Simprints is a small technology company making a big impact on the fight against poverty. Christine Kim tells us how it is using biometrics to improve healthcare

isit the Simprints office on the right day and you’ll find the team of one of Cambridge’s

about, as well as thinking about how we can innovate as a company.” When not building planes, the Simprints team spend their time building biometric systems to help tackle poverty in developing countries. “Our mission is to transform the way we fight global poverty,” Christine says. “The global development sector is going through huge change – it has been throwing billions of dollars into programmes that aren’t reaching the last mile; the people who actually need these services. “The problem is we don't have the data we need. Without it, we’re trying to fight poverty with blind spending. These programmes need to be able to verify their impact to show that they’re meeting the UN Sustainable Development Goals or whatever other goals they have, and you can’t say you've reached a goal without data.” Simprints’ first device was Vero, which scans a patient’s fingerprint then connects to a mobile device via Bluetooth to bring up their medical record. Since its release in 2016, the Simprints team has been applying biometrics to other areas. It partners with health authorities and NGOs around the world, and is currently working in countries such as Ethiopia, where it is part of a consortium looking at different strategies to eradicate parasitic worms. Simprints technology is being used to identify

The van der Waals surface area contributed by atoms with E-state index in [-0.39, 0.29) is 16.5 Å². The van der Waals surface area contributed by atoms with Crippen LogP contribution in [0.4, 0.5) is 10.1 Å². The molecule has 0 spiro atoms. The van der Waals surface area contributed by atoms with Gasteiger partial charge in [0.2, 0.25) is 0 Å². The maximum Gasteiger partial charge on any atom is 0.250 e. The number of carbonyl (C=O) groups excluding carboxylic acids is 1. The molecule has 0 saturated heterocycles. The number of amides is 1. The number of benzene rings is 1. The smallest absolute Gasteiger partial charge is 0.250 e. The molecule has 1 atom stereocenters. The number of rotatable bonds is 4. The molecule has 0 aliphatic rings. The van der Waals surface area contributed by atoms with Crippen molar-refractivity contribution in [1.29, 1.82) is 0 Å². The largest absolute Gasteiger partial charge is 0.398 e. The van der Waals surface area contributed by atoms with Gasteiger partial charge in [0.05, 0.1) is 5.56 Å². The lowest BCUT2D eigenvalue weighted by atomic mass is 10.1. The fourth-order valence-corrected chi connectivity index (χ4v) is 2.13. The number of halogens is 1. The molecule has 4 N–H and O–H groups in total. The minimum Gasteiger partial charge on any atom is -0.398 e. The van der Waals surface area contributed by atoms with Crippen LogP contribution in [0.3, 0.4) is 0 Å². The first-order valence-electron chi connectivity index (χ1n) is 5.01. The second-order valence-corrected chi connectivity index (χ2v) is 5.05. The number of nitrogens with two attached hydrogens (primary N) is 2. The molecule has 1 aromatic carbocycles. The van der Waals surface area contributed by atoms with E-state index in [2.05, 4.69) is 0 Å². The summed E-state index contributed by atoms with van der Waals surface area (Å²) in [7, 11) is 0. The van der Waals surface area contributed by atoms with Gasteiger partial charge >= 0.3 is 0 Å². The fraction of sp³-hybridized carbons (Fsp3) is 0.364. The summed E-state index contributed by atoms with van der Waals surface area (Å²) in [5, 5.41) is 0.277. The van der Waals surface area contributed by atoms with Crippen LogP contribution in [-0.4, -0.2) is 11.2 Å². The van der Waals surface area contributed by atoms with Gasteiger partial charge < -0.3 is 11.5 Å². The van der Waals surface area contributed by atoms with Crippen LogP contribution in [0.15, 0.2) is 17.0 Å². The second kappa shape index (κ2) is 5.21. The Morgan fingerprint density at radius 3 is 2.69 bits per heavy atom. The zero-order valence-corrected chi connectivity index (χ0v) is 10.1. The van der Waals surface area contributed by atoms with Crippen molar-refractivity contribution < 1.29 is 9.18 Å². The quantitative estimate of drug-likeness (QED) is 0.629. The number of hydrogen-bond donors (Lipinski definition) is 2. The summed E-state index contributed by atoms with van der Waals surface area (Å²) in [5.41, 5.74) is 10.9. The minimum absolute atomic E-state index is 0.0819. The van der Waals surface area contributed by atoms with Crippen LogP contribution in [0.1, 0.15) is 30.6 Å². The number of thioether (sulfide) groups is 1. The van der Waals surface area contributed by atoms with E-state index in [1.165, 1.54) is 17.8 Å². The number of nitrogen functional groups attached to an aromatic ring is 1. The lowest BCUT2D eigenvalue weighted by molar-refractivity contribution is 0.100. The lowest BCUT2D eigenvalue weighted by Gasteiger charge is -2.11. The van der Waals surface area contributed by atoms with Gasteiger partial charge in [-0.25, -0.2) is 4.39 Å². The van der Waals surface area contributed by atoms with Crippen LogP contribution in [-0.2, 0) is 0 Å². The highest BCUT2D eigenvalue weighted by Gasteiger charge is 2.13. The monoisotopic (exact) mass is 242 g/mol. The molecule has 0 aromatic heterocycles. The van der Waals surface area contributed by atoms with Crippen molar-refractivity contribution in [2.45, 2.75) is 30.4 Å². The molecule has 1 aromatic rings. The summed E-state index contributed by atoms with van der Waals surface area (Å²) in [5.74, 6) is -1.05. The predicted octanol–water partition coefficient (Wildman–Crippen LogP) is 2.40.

hottest social start-ups buried under a mountain of Lego bricks. “We have Lego days that happen every three months or so,” explains Christine Kim, the firm’s head of strategic partnerships. “For 48 hours, we don’t open emails or focus on anything work related.” Instead of their usual tasks, the team spend the time trying to come up with creative ideas around topics like how they can be more environmentally friendly and lower their footprint. “Last time, some of the guys really wanted to make a working plane, so they were building all these little planes and trying to make them fly,” she recalls. “It’s a chance to be creative and work on side projects that we’re passionate

IMAGES Simprints created a device called Vero, which uses a patient’s fingerprint to access their medical records

ISSUE 05 26

Powered by